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Bak apoptotic function is not directly regulated by phosphorylation.

Authors
  • Tran, V H1
  • Bartolo, R
  • Westphal, D
  • Alsop, A
  • Dewson, G
  • Kluck, R M
  • 1 Molecular Genetics of Cancer Division, The Walter and Eliza Hall Institute of Medical Research, Parkville, Victoria, Australia.
Type
Published Article
Journal
Cell Death and Disease
Publisher
Springer Nature
Publication Date
Jan 10, 2013
Volume
4
Identifiers
DOI: 10.1038/cddis.2012.191
PMID: 23303126
Source
Medline
License
Unknown

Abstract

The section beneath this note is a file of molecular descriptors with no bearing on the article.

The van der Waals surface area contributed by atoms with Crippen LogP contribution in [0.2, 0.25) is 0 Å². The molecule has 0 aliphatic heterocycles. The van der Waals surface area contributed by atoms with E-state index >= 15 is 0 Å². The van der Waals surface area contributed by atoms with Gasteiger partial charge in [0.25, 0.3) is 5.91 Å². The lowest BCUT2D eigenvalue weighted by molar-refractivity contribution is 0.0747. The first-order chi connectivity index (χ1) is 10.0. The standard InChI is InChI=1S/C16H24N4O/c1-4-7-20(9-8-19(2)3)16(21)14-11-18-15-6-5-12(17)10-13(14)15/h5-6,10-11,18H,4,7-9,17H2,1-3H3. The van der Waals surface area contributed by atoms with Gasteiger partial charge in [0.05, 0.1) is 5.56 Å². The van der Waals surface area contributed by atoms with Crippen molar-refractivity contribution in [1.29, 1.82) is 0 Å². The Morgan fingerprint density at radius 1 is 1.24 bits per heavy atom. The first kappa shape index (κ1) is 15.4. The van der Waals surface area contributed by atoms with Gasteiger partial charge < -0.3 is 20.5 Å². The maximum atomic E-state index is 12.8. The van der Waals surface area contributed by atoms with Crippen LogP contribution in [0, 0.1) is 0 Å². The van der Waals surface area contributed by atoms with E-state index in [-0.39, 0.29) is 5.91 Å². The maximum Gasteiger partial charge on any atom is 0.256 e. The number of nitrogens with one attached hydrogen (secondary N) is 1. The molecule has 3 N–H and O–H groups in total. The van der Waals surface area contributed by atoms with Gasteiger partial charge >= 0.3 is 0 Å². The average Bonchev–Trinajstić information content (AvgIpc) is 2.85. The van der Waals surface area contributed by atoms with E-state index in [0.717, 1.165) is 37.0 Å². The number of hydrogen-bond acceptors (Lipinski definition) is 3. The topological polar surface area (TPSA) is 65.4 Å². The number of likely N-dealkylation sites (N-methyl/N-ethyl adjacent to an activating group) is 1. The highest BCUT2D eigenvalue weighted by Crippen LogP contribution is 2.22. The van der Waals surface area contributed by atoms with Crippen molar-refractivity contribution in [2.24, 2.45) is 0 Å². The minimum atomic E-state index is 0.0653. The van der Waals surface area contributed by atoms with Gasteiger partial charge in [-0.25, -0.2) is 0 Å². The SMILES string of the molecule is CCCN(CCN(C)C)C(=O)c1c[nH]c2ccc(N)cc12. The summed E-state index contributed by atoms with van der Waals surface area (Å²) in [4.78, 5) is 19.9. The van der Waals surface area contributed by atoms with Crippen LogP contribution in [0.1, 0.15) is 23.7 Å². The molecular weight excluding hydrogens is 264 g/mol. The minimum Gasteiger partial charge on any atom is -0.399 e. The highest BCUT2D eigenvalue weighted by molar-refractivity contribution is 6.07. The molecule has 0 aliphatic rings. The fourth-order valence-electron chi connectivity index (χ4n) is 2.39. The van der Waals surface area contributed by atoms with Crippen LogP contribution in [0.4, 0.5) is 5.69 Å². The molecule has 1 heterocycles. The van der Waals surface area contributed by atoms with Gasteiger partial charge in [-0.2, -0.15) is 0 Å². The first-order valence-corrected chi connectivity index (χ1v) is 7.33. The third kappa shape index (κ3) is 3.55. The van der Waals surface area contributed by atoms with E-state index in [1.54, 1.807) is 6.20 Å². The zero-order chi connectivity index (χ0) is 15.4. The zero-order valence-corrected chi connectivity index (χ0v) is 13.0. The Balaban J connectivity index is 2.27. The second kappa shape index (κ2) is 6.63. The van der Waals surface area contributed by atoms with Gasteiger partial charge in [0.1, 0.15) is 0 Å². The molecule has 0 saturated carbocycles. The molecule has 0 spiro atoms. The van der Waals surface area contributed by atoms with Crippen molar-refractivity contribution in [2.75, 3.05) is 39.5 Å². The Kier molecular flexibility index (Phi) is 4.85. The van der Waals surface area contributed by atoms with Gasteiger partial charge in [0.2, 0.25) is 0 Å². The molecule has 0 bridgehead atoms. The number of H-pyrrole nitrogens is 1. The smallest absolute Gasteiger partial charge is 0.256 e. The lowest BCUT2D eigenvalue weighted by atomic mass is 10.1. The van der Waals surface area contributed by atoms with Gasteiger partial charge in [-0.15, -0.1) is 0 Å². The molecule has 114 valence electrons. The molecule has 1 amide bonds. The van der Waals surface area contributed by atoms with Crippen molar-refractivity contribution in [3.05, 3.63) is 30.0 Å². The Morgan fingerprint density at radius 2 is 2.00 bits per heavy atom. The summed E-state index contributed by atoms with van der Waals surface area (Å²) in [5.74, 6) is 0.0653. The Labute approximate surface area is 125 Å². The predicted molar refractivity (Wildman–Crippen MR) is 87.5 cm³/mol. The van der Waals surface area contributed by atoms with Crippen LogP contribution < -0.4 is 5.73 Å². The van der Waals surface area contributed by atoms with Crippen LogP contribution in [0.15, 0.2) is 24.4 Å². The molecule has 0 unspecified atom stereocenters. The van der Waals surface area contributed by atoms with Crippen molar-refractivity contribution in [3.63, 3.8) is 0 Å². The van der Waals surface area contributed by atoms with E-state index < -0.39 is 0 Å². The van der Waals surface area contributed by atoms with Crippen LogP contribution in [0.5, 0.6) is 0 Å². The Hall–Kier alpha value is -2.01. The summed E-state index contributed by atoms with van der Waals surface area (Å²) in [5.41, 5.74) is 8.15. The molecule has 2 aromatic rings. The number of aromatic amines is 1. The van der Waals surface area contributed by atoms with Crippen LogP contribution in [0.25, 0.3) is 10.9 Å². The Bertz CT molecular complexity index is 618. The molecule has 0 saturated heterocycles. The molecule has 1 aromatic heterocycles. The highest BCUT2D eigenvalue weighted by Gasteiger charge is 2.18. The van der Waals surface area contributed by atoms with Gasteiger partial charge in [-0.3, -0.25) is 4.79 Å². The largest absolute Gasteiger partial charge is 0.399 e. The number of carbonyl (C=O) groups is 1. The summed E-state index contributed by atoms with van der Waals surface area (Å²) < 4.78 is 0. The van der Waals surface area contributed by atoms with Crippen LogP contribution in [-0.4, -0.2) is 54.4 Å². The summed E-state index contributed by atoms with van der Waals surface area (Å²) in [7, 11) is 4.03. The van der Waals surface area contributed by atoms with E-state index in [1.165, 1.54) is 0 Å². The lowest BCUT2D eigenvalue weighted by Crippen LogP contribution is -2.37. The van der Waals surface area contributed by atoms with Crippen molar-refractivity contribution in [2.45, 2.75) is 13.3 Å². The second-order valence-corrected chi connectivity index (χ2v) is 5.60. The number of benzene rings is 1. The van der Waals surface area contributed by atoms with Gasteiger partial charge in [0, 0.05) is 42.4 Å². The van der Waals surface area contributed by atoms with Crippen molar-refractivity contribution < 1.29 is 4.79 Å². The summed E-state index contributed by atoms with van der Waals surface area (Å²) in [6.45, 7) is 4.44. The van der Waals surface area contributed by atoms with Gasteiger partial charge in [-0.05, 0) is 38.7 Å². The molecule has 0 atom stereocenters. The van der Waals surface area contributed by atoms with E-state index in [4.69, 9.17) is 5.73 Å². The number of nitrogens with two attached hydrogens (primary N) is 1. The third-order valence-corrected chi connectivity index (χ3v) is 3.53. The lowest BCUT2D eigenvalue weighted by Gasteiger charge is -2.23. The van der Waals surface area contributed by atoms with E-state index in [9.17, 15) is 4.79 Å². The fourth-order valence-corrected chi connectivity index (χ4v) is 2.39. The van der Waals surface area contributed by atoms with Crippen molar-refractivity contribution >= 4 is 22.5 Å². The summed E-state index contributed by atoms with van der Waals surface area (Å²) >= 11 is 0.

During apoptosis, Bak and Bax permeabilize the mitochondrial outer membrane by undergoing major conformational change and oligomerization. This activation process in Bak is reported to require dephosphorylation of tyrosine-108 close to an activation trigger site. To investigate how dephosphorylation of Bak contributes to its activation and conformational change, one-dimensional isoelectric focusing (1D-IEF) and mutagenesis was used to monitor Bak phosphorylation. On 1D-IEF, Bak extracted from a range of cell types migrated as a single band near the predicted isoelectric point of 5.6 both before and after phosphatase treatment, indicating that Bak is not significantly phosphorylated at any residue. In contrast, three engineered 'phosphotagged' Bak variants showed a second band at lower pI, indicating phosphorylation. Apoptosis induced by several stimuli failed to alter Bak pI, indicating little change in phosphorylation status. In addition, alanine substitution of tyrosine-108 and other putative phosphorylation sites failed to enhance Bak activation or pro-apoptotic function. In summary, Bak is not significantly phosphorylated at any residue, and Bak activation during apoptosis does not require dephosphorylation.

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